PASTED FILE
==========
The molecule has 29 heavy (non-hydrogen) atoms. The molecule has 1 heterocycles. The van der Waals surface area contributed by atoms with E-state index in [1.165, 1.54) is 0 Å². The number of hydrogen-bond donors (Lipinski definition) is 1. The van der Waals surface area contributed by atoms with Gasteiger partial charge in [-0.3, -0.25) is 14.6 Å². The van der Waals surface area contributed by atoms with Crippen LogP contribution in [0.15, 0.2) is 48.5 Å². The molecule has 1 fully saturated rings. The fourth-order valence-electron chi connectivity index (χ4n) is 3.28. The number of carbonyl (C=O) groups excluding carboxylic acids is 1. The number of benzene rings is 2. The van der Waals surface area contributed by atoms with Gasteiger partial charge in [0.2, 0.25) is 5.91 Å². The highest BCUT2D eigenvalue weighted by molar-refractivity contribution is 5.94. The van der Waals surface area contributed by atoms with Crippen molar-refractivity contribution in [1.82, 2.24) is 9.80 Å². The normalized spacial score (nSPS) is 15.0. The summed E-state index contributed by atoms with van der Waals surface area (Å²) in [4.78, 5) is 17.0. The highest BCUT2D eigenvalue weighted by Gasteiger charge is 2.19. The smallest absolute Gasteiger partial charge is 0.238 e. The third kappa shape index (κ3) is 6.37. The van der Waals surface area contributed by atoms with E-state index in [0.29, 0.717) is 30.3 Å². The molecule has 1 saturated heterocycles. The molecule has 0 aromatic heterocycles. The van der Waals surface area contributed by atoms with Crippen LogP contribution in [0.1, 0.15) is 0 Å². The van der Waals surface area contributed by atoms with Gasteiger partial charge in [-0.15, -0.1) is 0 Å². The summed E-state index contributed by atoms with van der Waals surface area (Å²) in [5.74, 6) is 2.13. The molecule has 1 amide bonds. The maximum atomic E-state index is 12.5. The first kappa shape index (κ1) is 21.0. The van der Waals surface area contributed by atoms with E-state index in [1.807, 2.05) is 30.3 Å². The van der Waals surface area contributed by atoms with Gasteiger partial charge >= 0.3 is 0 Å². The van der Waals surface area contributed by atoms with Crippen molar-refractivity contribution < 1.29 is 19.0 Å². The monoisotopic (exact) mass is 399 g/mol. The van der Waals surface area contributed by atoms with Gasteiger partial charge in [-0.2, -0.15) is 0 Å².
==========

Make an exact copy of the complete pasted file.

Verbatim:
The molecule has 29 heavy (non-hydrogen) atoms. The molecule has 1 heterocycles. The van der Waals surface area contributed by atoms with E-state index in [1.165, 1.54) is 0 Å². The number of hydrogen-bond donors (Lipinski definition) is 1. The van der Waals surface area contributed by atoms with Gasteiger partial charge in [-0.3, -0.25) is 14.6 Å². The van der Waals surface area contributed by atoms with Crippen LogP contribution in [0.15, 0.2) is 48.5 Å². The molecule has 1 fully saturated rings. The fourth-order valence-electron chi connectivity index (χ4n) is 3.28. The number of carbonyl (C=O) groups excluding carboxylic acids is 1. The number of benzene rings is 2. The van der Waals surface area contributed by atoms with Gasteiger partial charge in [0.2, 0.25) is 5.91 Å². The highest BCUT2D eigenvalue weighted by molar-refractivity contribution is 5.94. The van der Waals surface area contributed by atoms with Crippen molar-refractivity contribution in [1.82, 2.24) is 9.80 Å². The normalized spacial score (nSPS) is 15.0. The summed E-state index contributed by atoms with van der Waals surface area (Å²) in [4.78, 5) is 17.0. The highest BCUT2D eigenvalue weighted by Gasteiger charge is 2.19. The smallest absolute Gasteiger partial charge is 0.238 e. The third kappa shape index (κ3) is 6.37. The van der Waals surface area contributed by atoms with E-state index in [0.29, 0.717) is 30.3 Å². The molecule has 1 saturated heterocycles. The molecule has 0 aromatic heterocycles. The van der Waals surface area contributed by atoms with Crippen LogP contribution in [0.1, 0.15) is 0 Å². The van der Waals surface area contributed by atoms with Gasteiger partial charge in [-0.15, -0.1) is 0 Å². The summed E-state index contributed by atoms with van der Waals surface area (Å²) in [5.74, 6) is 2.13. The molecule has 1 amide bonds. The maximum atomic E-state index is 12.5. The first kappa shape index (κ1) is 21.0. The van der Waals surface area contributed by atoms with E-state index in [1.807, 2.05) is 30.3 Å². The van der Waals surface area contributed by atoms with Gasteiger partial charge >= 0.3 is 0 Å². The van der Waals surface area contributed by atoms with Crippen molar-refractivity contribution < 1.29 is 19.0 Å². The monoisotopic (exact) mass is 399 g/mol. The van der Waals surface area contributed by atoms with Gasteiger partial charge in [-0.2, -0.15) is 0 Å².